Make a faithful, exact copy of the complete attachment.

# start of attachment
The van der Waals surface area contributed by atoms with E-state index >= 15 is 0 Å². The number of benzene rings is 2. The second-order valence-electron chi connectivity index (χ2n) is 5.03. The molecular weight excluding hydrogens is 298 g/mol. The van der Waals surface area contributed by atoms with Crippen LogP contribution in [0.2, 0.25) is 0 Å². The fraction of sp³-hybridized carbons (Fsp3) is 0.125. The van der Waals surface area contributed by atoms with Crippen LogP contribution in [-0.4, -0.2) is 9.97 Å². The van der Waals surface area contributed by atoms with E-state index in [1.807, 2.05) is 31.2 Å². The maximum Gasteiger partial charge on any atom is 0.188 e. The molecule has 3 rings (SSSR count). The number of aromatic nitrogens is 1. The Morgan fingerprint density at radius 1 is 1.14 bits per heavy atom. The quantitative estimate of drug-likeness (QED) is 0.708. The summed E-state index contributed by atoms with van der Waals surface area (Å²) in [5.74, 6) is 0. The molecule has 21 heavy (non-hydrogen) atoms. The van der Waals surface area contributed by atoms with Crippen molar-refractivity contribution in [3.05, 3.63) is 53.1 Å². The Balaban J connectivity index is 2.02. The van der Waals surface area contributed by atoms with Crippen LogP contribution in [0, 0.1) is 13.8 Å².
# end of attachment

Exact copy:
The van der Waals surface area contributed by atoms with E-state index >= 15 is 0 Å². The number of benzene rings is 2. The second-order valence-electron chi connectivity index (χ2n) is 5.03. The molecular weight excluding hydrogens is 298 g/mol. The van der Waals surface area contributed by atoms with Crippen LogP contribution in [0.2, 0.25) is 0 Å². The fraction of sp³-hybridized carbons (Fsp3) is 0.125. The van der Waals surface area contributed by atoms with Crippen LogP contribution in [-0.4, -0.2) is 9.97 Å². The van der Waals surface area contributed by atoms with E-state index in [1.807, 2.05) is 31.2 Å². The maximum Gasteiger partial charge on any atom is 0.188 e. The molecule has 3 rings (SSSR count). The number of aromatic nitrogens is 1. The Morgan fingerprint density at radius 1 is 1.14 bits per heavy atom. The quantitative estimate of drug-likeness (QED) is 0.708. The summed E-state index contributed by atoms with van der Waals surface area (Å²) in [5.74, 6) is 0. The molecule has 21 heavy (non-hydrogen) atoms. The van der Waals surface area contributed by atoms with Crippen molar-refractivity contribution in [3.05, 3.63) is 53.1 Å². The Balaban J connectivity index is 2.02. The van der Waals surface area contributed by atoms with Crippen LogP contribution in [0, 0.1) is 13.8 Å².